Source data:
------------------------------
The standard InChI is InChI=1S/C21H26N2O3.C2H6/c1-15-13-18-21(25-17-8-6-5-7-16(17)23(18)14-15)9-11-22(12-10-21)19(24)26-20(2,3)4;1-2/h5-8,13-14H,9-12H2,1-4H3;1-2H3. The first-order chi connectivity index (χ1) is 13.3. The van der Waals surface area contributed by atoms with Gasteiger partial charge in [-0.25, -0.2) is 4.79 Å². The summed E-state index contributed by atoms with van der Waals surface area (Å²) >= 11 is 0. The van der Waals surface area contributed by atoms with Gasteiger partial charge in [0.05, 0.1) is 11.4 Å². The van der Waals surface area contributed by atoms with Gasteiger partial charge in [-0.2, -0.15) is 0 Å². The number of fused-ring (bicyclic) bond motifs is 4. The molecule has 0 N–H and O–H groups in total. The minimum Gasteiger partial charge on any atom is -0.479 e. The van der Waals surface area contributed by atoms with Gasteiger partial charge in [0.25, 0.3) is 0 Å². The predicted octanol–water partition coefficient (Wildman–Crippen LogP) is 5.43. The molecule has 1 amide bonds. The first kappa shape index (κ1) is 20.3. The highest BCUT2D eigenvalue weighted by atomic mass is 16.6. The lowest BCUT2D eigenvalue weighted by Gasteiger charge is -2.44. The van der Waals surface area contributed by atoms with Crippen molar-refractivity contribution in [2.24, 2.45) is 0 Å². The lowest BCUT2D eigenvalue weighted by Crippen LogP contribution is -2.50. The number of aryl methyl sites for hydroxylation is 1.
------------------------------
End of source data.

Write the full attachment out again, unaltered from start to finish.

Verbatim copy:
The standard InChI is InChI=1S/C21H26N2O3.C2H6/c1-15-13-18-21(25-17-8-6-5-7-16(17)23(18)14-15)9-11-22(12-10-21)19(24)26-20(2,3)4;1-2/h5-8,13-14H,9-12H2,1-4H3;1-2H3. The first-order chi connectivity index (χ1) is 13.3. The van der Waals surface area contributed by atoms with Gasteiger partial charge in [-0.25, -0.2) is 4.79 Å². The summed E-state index contributed by atoms with van der Waals surface area (Å²) >= 11 is 0. The van der Waals surface area contributed by atoms with Gasteiger partial charge in [0.05, 0.1) is 11.4 Å². The van der Waals surface area contributed by atoms with Gasteiger partial charge in [-0.2, -0.15) is 0 Å². The number of fused-ring (bicyclic) bond motifs is 4. The molecule has 0 N–H and O–H groups in total. The minimum Gasteiger partial charge on any atom is -0.479 e. The van der Waals surface area contributed by atoms with Gasteiger partial charge in [0.25, 0.3) is 0 Å². The predicted octanol–water partition coefficient (Wildman–Crippen LogP) is 5.43. The molecule has 1 amide bonds. The first kappa shape index (κ1) is 20.3. The highest BCUT2D eigenvalue weighted by atomic mass is 16.6. The lowest BCUT2D eigenvalue weighted by Gasteiger charge is -2.44. The van der Waals surface area contributed by atoms with Crippen molar-refractivity contribution in [2.24, 2.45) is 0 Å². The lowest BCUT2D eigenvalue weighted by Crippen LogP contribution is -2.50. The number of aryl methyl sites for hydroxylation is 1.